Carly Cassella, 7 FEBRUARY 2021
A review of millions of blood tests has shown a whole host of human hormones that fall into clear seasonal patterns, although these changes are small in magnitude.
Hormones from the pituitary gland, which help control reproduction, metabolism, stress and lactation, were mostly found to peak in late summer.
Peripheral organs under the control of the pituitary, like those that produce our sex hormones or the thyroid hormone, also showed seasonality. Instead of peaking in summer, however, these hormones hit their stride in winter.
Testosterone, estradiol, and progesterone, for instance, reached their pinnacle in late winter or spring.
The findings provide the strongest evidence to date that humans possess an internal seasonal clock, which somehow impacts our hormones in a way that lines up with the seasons.
“Together with a long history of studies on a winter−spring peak in human function and growth, the hormone seasonality indicates that, like other animals, humans may have a physiological peak season for basic biological functions,” the authors write.
The underlying mechanism that drives this circannual clock is still unknown, but the authors suggest there is a natural, year-long feedback circuit at play between the pituitary gland and peripheral glands in the body.
The pituitary hormones, which are uniquely tuned to sunlight, could be feeding these other organs over the course of a year, allowing them to grow in functional mass in a way that aligns with the seasons.
“Thus, humans may show coordinated seasonal set-points with a winter−spring peak in the growth, stress, metabolism, and reproduction axes,” the authors write.
As the paper mentions, it’s not too different from what we find in other mammals, where fluctuations in certain hormones lead to seasonal changes in an animal’s reproduction, activity, growth, pigmentation, or migration.
Mammals like arctic reindeer, for instance, show a decrease in a hormone called leptin when winter days become shortest, and this helps lower their energy consumption, decreasing their body temperature and inhibiting their ability to reproduce.
Even primates closer to the equator show sensitivity to subtle seasonal changes. For instance, Rhesus macaques ovulate significantly more during the post-monsoon season so that their offspring are born just before the monsoons hit in summer.
Whether or not human hormones also fluctuate with the seasons remains unclear.
Most datasets that have been analysed so far are not very large and do not cover all human hormones, which makes drawing conclusions very challenging. Studies have either examined only human sex hormones, or they have focused on stress and metabolic hormones. Results have also been quite varied and inconsistent.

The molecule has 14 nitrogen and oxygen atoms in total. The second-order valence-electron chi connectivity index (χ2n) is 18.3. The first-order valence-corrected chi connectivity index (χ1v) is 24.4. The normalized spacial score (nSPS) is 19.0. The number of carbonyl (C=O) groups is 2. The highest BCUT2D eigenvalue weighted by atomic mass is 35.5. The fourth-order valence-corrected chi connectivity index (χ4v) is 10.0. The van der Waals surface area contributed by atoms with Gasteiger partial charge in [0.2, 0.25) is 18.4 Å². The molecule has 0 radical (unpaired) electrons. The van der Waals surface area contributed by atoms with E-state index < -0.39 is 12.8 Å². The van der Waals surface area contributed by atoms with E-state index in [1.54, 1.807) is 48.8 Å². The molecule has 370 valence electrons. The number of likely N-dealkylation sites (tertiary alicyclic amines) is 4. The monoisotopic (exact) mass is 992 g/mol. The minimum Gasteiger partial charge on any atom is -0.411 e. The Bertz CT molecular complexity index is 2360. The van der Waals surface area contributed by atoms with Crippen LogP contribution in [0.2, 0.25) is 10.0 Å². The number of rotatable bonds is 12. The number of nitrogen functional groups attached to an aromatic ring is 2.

While some studies on human sex hormones suggest seasonal changes should be considered, other studies conclude seasons are an unimportant source of variability.
Meanwhile, research on salivary cortisol levels – aka the stress hormone – finds there is some seasonal variability, and a big data study on the thyroid-stimulating hormone found higher levels of this hormone in summer and winter.
The new research is the largest of the lot and includes a massive dataset of Israeli health records covering 46 million person-years. It also analyses all human hormones.
Controlling for changes throughout a single day, the authors found humans do show seasonal patterns in their hormone levels, although not as strongly as other mammals.
The physiological effects of these hormonal shifts are still not clear, but some of the changes to the thyroid hormone, T3, and the stress hormone, cortisol, do align with previous findings.
For example, the thyroid hormone, which was found to peak in winter, has been tied to thermogeneration. The seasonal timing of cortisol, which was found to peak in February, also agrees with past studies spanning the northern and southern hemispheres.
The seasonal changes are small in magnitude, but as the authors point out, from a clinical perspective, “even a small systematic effect can cause misdiagnosis if the normal ranges are not adapted to the seasons, with associated costs of extra tests and treatment.”
More studies on a similarly large scale and in various parts of the world will need to be done to verify the results further. But the findings suggest we are not so different from other mammals after all.
If our hormones really do ebb and flow with the seasons, even just a little bit, it could be important for our health that we know.
The study was published in PNAS.